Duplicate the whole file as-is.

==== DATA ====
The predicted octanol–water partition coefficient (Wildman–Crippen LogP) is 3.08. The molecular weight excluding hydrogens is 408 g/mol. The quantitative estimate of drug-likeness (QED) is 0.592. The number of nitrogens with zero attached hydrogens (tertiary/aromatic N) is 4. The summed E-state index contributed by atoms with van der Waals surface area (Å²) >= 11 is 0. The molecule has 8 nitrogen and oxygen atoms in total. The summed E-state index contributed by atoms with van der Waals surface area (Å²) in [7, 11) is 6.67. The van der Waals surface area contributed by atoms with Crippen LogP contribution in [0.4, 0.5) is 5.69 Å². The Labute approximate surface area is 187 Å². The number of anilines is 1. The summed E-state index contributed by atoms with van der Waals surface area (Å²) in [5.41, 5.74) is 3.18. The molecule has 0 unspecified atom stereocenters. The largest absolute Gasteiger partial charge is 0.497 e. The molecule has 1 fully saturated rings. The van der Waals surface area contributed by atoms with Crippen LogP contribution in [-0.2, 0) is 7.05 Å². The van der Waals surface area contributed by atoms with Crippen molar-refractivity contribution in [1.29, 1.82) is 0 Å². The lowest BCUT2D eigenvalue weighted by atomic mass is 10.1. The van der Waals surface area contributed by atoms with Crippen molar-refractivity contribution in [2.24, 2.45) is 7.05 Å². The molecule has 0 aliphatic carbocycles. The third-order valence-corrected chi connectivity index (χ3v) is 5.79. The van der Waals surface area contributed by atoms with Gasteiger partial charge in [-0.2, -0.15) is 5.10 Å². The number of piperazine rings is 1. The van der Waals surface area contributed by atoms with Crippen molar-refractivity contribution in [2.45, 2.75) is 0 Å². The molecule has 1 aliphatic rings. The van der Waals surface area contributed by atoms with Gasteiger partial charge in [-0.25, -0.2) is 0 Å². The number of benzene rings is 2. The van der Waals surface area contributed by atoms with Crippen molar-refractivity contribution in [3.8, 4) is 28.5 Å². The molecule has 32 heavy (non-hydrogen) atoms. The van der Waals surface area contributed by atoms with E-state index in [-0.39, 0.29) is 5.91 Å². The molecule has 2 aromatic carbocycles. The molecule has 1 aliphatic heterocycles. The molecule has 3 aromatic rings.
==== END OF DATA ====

The predicted octanol–water partition coefficient (Wildman–Crippen LogP) is 3.08. The molecular weight excluding hydrogens is 408 g/mol. The quantitative estimate of drug-likeness (QED) is 0.592. The number of nitrogens with zero attached hydrogens (tertiary/aromatic N) is 4. The summed E-state index contributed by atoms with van der Waals surface area (Å²) >= 11 is 0. The molecule has 8 nitrogen and oxygen atoms in total. The summed E-state index contributed by atoms with van der Waals surface area (Å²) in [7, 11) is 6.67. The van der Waals surface area contributed by atoms with Crippen LogP contribution in [0.4, 0.5) is 5.69 Å². The Labute approximate surface area is 187 Å². The number of anilines is 1. The summed E-state index contributed by atoms with van der Waals surface area (Å²) in [5.41, 5.74) is 3.18. The molecule has 0 unspecified atom stereocenters. The largest absolute Gasteiger partial charge is 0.497 e. The molecule has 1 fully saturated rings. The van der Waals surface area contributed by atoms with Crippen LogP contribution in [-0.2, 0) is 7.05 Å². The van der Waals surface area contributed by atoms with Crippen molar-refractivity contribution in [1.29, 1.82) is 0 Å². The lowest BCUT2D eigenvalue weighted by atomic mass is 10.1. The van der Waals surface area contributed by atoms with Crippen molar-refractivity contribution in [2.24, 2.45) is 7.05 Å². The molecule has 0 aliphatic carbocycles. The third-order valence-corrected chi connectivity index (χ3v) is 5.79. The van der Waals surface area contributed by atoms with Gasteiger partial charge in [-0.2, -0.15) is 5.10 Å². The number of piperazine rings is 1. The van der Waals surface area contributed by atoms with Crippen molar-refractivity contribution in [2.45, 2.75) is 0 Å². The molecule has 1 aliphatic rings. The van der Waals surface area contributed by atoms with Gasteiger partial charge in [-0.25, -0.2) is 0 Å². The number of benzene rings is 2. The van der Waals surface area contributed by atoms with Crippen molar-refractivity contribution in [3.8, 4) is 28.5 Å². The molecule has 32 heavy (non-hydrogen) atoms. The van der Waals surface area contributed by atoms with E-state index in [-0.39, 0.29) is 5.91 Å². The molecule has 2 aromatic carbocycles. The molecule has 1 aliphatic heterocycles. The molecule has 3 aromatic rings.